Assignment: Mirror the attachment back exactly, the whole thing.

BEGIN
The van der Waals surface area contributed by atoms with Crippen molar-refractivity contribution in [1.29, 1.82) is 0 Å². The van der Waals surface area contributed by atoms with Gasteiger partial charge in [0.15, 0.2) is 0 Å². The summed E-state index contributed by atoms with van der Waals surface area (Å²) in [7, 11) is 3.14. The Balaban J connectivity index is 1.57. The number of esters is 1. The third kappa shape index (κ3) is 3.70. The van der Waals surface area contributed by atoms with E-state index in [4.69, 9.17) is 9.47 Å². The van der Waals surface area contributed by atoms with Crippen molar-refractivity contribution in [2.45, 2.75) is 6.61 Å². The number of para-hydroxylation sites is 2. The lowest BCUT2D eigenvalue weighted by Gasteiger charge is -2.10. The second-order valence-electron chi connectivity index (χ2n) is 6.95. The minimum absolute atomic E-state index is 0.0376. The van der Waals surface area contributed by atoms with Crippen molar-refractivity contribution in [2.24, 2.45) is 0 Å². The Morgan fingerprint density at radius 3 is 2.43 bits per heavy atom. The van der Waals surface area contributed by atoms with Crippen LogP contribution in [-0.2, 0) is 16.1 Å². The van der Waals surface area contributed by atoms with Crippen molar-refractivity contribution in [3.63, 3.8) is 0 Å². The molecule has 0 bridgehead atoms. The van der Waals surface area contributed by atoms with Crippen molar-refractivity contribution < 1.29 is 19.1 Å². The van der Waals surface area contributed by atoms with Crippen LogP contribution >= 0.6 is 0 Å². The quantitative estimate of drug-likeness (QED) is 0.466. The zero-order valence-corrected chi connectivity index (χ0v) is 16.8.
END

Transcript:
The van der Waals surface area contributed by atoms with Crippen molar-refractivity contribution in [1.29, 1.82) is 0 Å². The van der Waals surface area contributed by atoms with Gasteiger partial charge in [0.15, 0.2) is 0 Å². The summed E-state index contributed by atoms with van der Waals surface area (Å²) in [7, 11) is 3.14. The Balaban J connectivity index is 1.57. The number of esters is 1. The third kappa shape index (κ3) is 3.70. The van der Waals surface area contributed by atoms with E-state index in [4.69, 9.17) is 9.47 Å². The van der Waals surface area contributed by atoms with Crippen molar-refractivity contribution in [2.45, 2.75) is 6.61 Å². The number of para-hydroxylation sites is 2. The lowest BCUT2D eigenvalue weighted by Gasteiger charge is -2.10. The second-order valence-electron chi connectivity index (χ2n) is 6.95. The minimum absolute atomic E-state index is 0.0376. The van der Waals surface area contributed by atoms with Crippen molar-refractivity contribution in [2.24, 2.45) is 0 Å². The Morgan fingerprint density at radius 3 is 2.43 bits per heavy atom. The van der Waals surface area contributed by atoms with Crippen LogP contribution in [-0.2, 0) is 16.1 Å². The van der Waals surface area contributed by atoms with Crippen molar-refractivity contribution in [3.63, 3.8) is 0 Å². The molecule has 0 bridgehead atoms. The van der Waals surface area contributed by atoms with Crippen molar-refractivity contribution < 1.29 is 19.1 Å². The van der Waals surface area contributed by atoms with Crippen LogP contribution >= 0.6 is 0 Å². The quantitative estimate of drug-likeness (QED) is 0.466. The zero-order valence-corrected chi connectivity index (χ0v) is 16.8.